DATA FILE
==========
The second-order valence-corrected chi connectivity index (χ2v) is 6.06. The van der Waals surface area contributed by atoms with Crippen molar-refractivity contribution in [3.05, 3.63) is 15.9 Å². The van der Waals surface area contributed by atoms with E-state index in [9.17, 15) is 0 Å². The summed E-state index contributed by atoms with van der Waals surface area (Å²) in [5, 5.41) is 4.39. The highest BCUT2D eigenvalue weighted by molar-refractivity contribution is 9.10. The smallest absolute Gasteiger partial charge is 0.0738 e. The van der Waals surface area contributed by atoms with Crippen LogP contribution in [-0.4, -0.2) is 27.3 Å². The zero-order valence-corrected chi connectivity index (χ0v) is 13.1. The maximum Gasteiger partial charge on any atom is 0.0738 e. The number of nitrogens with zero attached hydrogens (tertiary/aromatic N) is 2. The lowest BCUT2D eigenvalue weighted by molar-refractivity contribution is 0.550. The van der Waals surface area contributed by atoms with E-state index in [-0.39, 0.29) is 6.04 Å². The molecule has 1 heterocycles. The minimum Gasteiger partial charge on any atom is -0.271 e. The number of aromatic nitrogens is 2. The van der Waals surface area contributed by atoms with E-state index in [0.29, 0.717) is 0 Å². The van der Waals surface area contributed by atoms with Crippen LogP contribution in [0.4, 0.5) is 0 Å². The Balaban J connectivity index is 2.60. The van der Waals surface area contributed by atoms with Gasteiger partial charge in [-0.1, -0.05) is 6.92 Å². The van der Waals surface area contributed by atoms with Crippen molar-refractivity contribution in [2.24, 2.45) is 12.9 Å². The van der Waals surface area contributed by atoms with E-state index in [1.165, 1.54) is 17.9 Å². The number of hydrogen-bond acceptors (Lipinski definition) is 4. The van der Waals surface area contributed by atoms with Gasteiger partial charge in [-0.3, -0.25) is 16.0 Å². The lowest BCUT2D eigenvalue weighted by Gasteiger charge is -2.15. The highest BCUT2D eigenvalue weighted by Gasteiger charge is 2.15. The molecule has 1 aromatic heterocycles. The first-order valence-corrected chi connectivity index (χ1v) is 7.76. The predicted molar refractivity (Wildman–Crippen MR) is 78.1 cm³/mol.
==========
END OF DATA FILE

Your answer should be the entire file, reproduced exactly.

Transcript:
The second-order valence-corrected chi connectivity index (χ2v) is 6.06. The van der Waals surface area contributed by atoms with Crippen molar-refractivity contribution in [3.05, 3.63) is 15.9 Å². The van der Waals surface area contributed by atoms with E-state index in [9.17, 15) is 0 Å². The summed E-state index contributed by atoms with van der Waals surface area (Å²) in [5, 5.41) is 4.39. The highest BCUT2D eigenvalue weighted by molar-refractivity contribution is 9.10. The smallest absolute Gasteiger partial charge is 0.0738 e. The van der Waals surface area contributed by atoms with Crippen LogP contribution in [-0.4, -0.2) is 27.3 Å². The zero-order valence-corrected chi connectivity index (χ0v) is 13.1. The maximum Gasteiger partial charge on any atom is 0.0738 e. The number of nitrogens with zero attached hydrogens (tertiary/aromatic N) is 2. The lowest BCUT2D eigenvalue weighted by molar-refractivity contribution is 0.550. The van der Waals surface area contributed by atoms with E-state index in [-0.39, 0.29) is 6.04 Å². The molecule has 1 heterocycles. The minimum Gasteiger partial charge on any atom is -0.271 e. The number of aromatic nitrogens is 2. The van der Waals surface area contributed by atoms with E-state index in [0.29, 0.717) is 0 Å². The van der Waals surface area contributed by atoms with Crippen LogP contribution in [0.4, 0.5) is 0 Å². The Balaban J connectivity index is 2.60. The van der Waals surface area contributed by atoms with Gasteiger partial charge in [-0.1, -0.05) is 6.92 Å². The van der Waals surface area contributed by atoms with Crippen molar-refractivity contribution in [2.24, 2.45) is 12.9 Å². The van der Waals surface area contributed by atoms with E-state index in [1.165, 1.54) is 17.9 Å². The number of hydrogen-bond acceptors (Lipinski definition) is 4. The van der Waals surface area contributed by atoms with Gasteiger partial charge in [-0.3, -0.25) is 16.0 Å². The lowest BCUT2D eigenvalue weighted by Gasteiger charge is -2.15. The highest BCUT2D eigenvalue weighted by Gasteiger charge is 2.15. The molecule has 1 aromatic heterocycles. The first-order valence-corrected chi connectivity index (χ1v) is 7.76. The predicted molar refractivity (Wildman–Crippen MR) is 78.1 cm³/mol.